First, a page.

Leading cannabis and hemp producer Canopy (TSX:WEED)(NYSE:CGC) is expected to report its quarterly earnings results for the period ended December 31, 2018, aftermarket on February 14, and the upcoming instalment could be full of surprises.
Smaller producer Organigram Holdings did surprise on revenue, gross margin growth, and record-low production cost performance in its latest earnings, which covered early adult-use market sales to November 30. Could we expect the market leader to pull off a similar impressive performance?
Probably, yes, but let’s look at where the good news could emanate from in Canopy’s upcoming quarterly results.
Analyst earnings estimates place expected three months revenue in the lower to upper $60 million range, with some consensus estimates at $62 million, while others expect a $66 million top-line reading.
It seems like analysts have significantly revised down expectations after a wide miss during a previous quarter, where expectations ranged in the $60 million range and revenues came in at $23 million — a whopping 10% sequential decline from a previous quarter, but this could set the company up for a wide margin of surprise.
For a start, the company had an inventory position of 31,214 kilograms of dried cannabis, 21,499 litres of cannabis oils, and 1,497 kilograms of soft gel capsules at September 30, and there were reports that the recreational use market was severely undersupplied during the quarter.
Aurora Cannabis managed to generate $47.6 million in net cannabis revenue (and $62 million in gross revenue) during the same quarter. Canopy’s dried cannabis inventory was over four times bigger than Aurora’s grams sold during the quarter and the company was evidently much more capable of delivering large batches of product into a highly undersupplied cannabis market. Management stated that they had doubled their product shipments in November.
A quarterly net revenue reading over $70 million could still be a conservative estimate.
Canopy has been suffering from uneconomically low gross margins (calculated before fair-value adjustments) during the last two consecutive reported quarters, with the previous quarter reading coming in at 28% of sales. The IFRS gross margin after fair-value effects was agonizingly negative during the previous quarter.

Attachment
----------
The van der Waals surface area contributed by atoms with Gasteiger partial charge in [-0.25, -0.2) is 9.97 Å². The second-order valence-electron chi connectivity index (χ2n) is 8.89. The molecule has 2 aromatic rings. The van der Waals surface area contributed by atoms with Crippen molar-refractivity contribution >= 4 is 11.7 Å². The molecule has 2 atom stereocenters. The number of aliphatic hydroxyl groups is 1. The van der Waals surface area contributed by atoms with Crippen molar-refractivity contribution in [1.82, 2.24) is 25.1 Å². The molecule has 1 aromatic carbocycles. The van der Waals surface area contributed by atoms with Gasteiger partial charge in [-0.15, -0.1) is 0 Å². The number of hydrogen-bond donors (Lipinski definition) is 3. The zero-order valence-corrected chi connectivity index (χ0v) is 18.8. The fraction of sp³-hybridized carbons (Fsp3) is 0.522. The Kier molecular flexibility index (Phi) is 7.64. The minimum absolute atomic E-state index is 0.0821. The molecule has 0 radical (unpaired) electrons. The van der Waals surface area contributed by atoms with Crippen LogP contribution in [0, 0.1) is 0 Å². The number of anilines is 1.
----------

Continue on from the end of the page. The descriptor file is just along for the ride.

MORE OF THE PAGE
The company blamed the poor margins on high cash operating costs of subsidiaries not yet cultivating or selling cannabis, and to the impact of destroyed plants while awaiting Health Canada licensing.
New excise taxes since October 17 have a significantly negative impact on margins, but I still expect the company to report improved gross margins after receiving new licensing for facilities. However, it may require another quarter for the damaging effects of delayed licensing to be fully diluted away as recently licensed facilities increasingly contribute to quarterly harvests.
Margins should also improve as the company sells more product (and cash costs are spread across may sales units) and production economies of scale kick in.
Canopy incurred a staggering $180 million in operating expenses in a previous quarter, but a significant proportion of these costs are not likely to be recurring in the near term.
Selling, marketing, and distribution expenses of $39 million last quarter could sequentially go down marginally like they did at Aurora Cannabis, which recorded a 23% sequential decline on this expense line in its latest results released on Monday. Marketing expenses increased in the September quarter as cannabis producers heavily advertised their brands before the restrictions of the Cannabis Act came into effect on October 17.
General and administrative expenses could remain flatter. Share-based compensation expenses do vary in timing, but I expect the $50 million in acquisition related milestone payments in a previous quarter to not show up on the quarterly income statement this time.
Acquisition-related expenses may remain high, as the company acquired leading hemp research firm ebbu Inc. during the quarter, restructured its investment in TerrAscend, and completed the Constellation Brands investment
Overall, I expect operating expenses to come lower than a previous reading in the upcoming earnings report.
Could we see a surprising positive EBITDA?
Not so fast.
A positive EBITDA reading would be a great stock moving piece of news, but it’s too early to expect this kind of super performance, as revenue generation is yet to reach operating breakeven points.
Canopy could surprise on revenue in the upcoming report, and the market could love an improvement in gross margins. The stock could see some gains after a earnings surprise on Friday, but long-term investors should watch the troublesome operating cost element to gauge future profitability.
Happy investing, Fools.
When you buy heavily cyclical stocks at low prices… and then hold the shares until the cycle reaches its peak… you can make a very healthy profit.
Every investor knows that. But many struggle to identify the best opportunities.
Except The Motley Fool may have a plan to solve that problem! Our in-house analyst team has poured thousands of hours into their proprietary research – and this is the result.
Our top advisor Iain Butler has just identified his #1 stock to buy in 2019 (and beyond).
Fool contributor Brian Paradza has no position in any of the stocks mentioned.